Central American montane forests

El Salvador, Guatemala, Honduras, Mexico, Nicaragua

A scattered range of temperate forest patches located along volcanic mountain ranges at altitudes of between 1,800 and 4,000m. The area is generally quite wet with high cloud cover and cold temperatures at night.

Central American montane forests


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13,200 km²

UNESCO World Heritage Sites​



Background – CC Attribution 2.0 Generic – Joe from Boston, 2006 / Map – CC Attribution Share Alike 4.0 International – Every-leaf-that-trembles, 2020

Help your Ecoregion
So what can you do to help your ecoregion? Below is a list to help you support your ecoregion, while also achieving life's everyday tasks. Don’t underestimate your power in doing good for nature!



Holidays: Las Flores Resort

At Home
Below is a list of actions you can easily take at home to minimise your impact on the ecoregion in which you live, and the rest of the planet too!
In your Garden
Below is a list of native plants and habitat creation tips you can use in your garden or on your property to give your ecoregion and its species a boost!


Plant native broadleaf trees such as Quercus skinneri, Quercus castanea and Quercus calophylla; all native oak trees to this montane ecoregion. Confierous species such as the Mexican Yew (Taxus globosa) or the Guatemalan Fir (Abies guatemalensis) are also great, if you have space. To create habitat, consider installation of nestboxes for native birds and creating hollows in old, dead tree limbs.


Plant native sub-canopy trees like the beautiful Mamey (Magnolia guatemalensis) or Drimys granadensis. To create habitat, consider installation of nestboxes for native birds and creating tree hollows in old, dead tree limbs.


Plant hardy tall shrubs like Cornus disciflora and Ilex pallida but keep them pruned to retain shorter form. These plants create dense shrubby refugia for birds and mammals. To create habitat, consider installing insect hotels, compost-heaps and bird-baths in this layer.


Bushy native grasses like Peruvian Feathergrass (Jarava ichu) will help create a thick ground-layer for insects. To create habitat, consider installing a pond or bog-garden with native aquatic and riparian plants, log-piles for sheltering amphibians and reptiles and leave areas of leaf-litter for important insects.

This ecoregion consists of a series of forest patches located at altitudes of between 1,800m to 4,000m and includes the summits of some of the region’s active volcanoes. The forests are a latitudinal relic of those more common to the north and include dominant species such a pines, oaks, junipers and firs. The area has a temperate climate despite it being in a tropical – subtropical biome, and this is largely due to the high altitude of its occurence across its range, and a varied geology. Much of the area is volcanically-active and as such the plant and animal communities can be exposed to extreme stochastic eruptions that can dramatically alter the local ecology. At the highest points of the ecoregion, montane grasslands dominated by tussock grasses occur. The area supports a wide array of fauna including high bird, frog and bat diversity.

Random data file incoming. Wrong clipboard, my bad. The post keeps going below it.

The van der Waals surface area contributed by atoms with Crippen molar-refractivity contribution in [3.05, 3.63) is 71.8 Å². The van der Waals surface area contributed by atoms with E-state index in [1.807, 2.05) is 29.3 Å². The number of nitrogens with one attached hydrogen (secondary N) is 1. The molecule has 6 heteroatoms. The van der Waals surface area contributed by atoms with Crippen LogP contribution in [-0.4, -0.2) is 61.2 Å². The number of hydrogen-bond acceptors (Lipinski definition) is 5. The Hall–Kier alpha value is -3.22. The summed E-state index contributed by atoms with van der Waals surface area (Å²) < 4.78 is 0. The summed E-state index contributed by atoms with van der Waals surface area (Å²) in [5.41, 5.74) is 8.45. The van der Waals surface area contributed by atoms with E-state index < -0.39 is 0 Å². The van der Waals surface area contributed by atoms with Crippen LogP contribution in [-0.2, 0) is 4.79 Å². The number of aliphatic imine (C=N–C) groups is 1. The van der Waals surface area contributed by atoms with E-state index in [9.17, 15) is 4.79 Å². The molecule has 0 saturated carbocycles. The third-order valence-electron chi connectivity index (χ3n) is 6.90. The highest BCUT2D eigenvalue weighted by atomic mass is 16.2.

Ecoregion Structure
The structure of the ecoregion is defined as the key living and non-living features characterising its ecosystems, and the differences between how these ecosystems are arranged. For example, layers of vegetation, geology, habitat features and landscapes.


Igneous mountain ranges



Iconic Landscapes

Native plant communities

Scenes by @blueringmedia
Ecoregion Composition
The composition of the ecoregion is defined as the biodiversity that inhabits its ecosystems, and the differences between this biodiversity. For example, communities, populations, species, subspecies and genetic traits.
Keystone Species​
Keystone species are those that have a disproportionately large effect on the ecosystems in which they live, relative to their natural abundance there. In other words, species with a really important role in the health of ecosystems.
Flagship Species
Flagship species are those that are chosen by people to represent a wider conservation message, usually for a given place or social context, and as such often carry conservation messages for wider biodiversity.
Recently Extinct Species
All around the world, biodiversity is declining at a concerning rate. For some species it's already too late, and they have disappeared from the ecoregions they once called home. These are some examples of those lost species.
Ecoregion Function
The function of the ecoregion is defined as how its structural and compositional components all work together to form ecological relationships and processes which change over time through geological shifts and evolution by natural selection.

Keystone Relationships

Woodpeckers are master carpenters - they have a keystone role in creating micro-habitats amongst the trees for other species including owls, reptiles and fungi. The Golden-olive Woodpecker helps to create such habitat by creating hollows, cracks and fissures in trees as it feeds and breeds.

Life-support Systems​

Biodiversity is fundamental to a healthy planet and thriving communities, but the world's species are under tremendous threat.